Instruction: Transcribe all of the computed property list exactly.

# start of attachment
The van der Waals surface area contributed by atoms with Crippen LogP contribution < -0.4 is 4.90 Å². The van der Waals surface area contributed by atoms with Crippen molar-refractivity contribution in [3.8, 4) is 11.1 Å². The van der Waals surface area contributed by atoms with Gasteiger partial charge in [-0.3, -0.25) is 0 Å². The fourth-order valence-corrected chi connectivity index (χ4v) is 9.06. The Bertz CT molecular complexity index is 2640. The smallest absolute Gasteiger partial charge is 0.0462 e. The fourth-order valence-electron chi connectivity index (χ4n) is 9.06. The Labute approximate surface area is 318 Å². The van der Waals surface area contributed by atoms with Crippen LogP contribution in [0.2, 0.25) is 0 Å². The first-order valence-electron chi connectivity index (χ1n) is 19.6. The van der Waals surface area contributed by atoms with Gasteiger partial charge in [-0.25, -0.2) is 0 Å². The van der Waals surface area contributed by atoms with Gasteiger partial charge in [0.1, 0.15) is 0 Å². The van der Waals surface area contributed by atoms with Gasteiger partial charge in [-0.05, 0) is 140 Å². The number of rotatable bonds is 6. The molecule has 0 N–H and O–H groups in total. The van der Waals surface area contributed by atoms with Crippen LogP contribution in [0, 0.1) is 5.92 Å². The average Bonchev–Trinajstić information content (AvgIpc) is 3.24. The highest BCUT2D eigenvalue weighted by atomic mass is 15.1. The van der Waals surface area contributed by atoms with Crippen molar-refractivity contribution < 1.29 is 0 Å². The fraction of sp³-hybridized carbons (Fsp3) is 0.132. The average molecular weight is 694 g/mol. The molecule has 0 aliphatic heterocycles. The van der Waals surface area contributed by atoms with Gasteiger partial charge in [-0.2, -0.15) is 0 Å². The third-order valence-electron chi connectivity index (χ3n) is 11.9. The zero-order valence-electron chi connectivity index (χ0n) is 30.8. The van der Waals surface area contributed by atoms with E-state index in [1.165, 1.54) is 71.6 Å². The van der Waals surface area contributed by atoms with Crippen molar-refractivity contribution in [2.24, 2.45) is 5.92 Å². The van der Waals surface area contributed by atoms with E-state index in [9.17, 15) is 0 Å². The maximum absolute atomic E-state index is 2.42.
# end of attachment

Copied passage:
The van der Waals surface area contributed by atoms with Crippen LogP contribution < -0.4 is 4.90 Å². The van der Waals surface area contributed by atoms with Crippen molar-refractivity contribution in [3.8, 4) is 11.1 Å². The van der Waals surface area contributed by atoms with Gasteiger partial charge in [-0.3, -0.25) is 0 Å². The fourth-order valence-corrected chi connectivity index (χ4v) is 9.06. The Bertz CT molecular complexity index is 2640. The smallest absolute Gasteiger partial charge is 0.0462 e. The fourth-order valence-electron chi connectivity index (χ4n) is 9.06. The Labute approximate surface area is 318 Å². The van der Waals surface area contributed by atoms with Crippen LogP contribution in [0.2, 0.25) is 0 Å². The first-order valence-electron chi connectivity index (χ1n) is 19.6. The van der Waals surface area contributed by atoms with Gasteiger partial charge in [-0.25, -0.2) is 0 Å². The van der Waals surface area contributed by atoms with Gasteiger partial charge in [0.1, 0.15) is 0 Å². The van der Waals surface area contributed by atoms with Gasteiger partial charge in [-0.05, 0) is 140 Å². The number of rotatable bonds is 6. The molecule has 0 N–H and O–H groups in total. The van der Waals surface area contributed by atoms with Crippen LogP contribution in [0, 0.1) is 5.92 Å². The average Bonchev–Trinajstić information content (AvgIpc) is 3.24. The highest BCUT2D eigenvalue weighted by atomic mass is 15.1. The van der Waals surface area contributed by atoms with Crippen molar-refractivity contribution < 1.29 is 0 Å². The fraction of sp³-hybridized carbons (Fsp3) is 0.132. The average molecular weight is 694 g/mol. The molecule has 0 aliphatic heterocycles. The van der Waals surface area contributed by atoms with Gasteiger partial charge in [-0.2, -0.15) is 0 Å². The third-order valence-electron chi connectivity index (χ3n) is 11.9. The zero-order valence-electron chi connectivity index (χ0n) is 30.8. The van der Waals surface area contributed by atoms with E-state index in [1.165, 1.54) is 71.6 Å². The van der Waals surface area contributed by atoms with Crippen molar-refractivity contribution in [2.24, 2.45) is 5.92 Å². The van der Waals surface area contributed by atoms with E-state index in [9.17, 15) is 0 Å². The maximum absolute atomic E-state index is 2.42.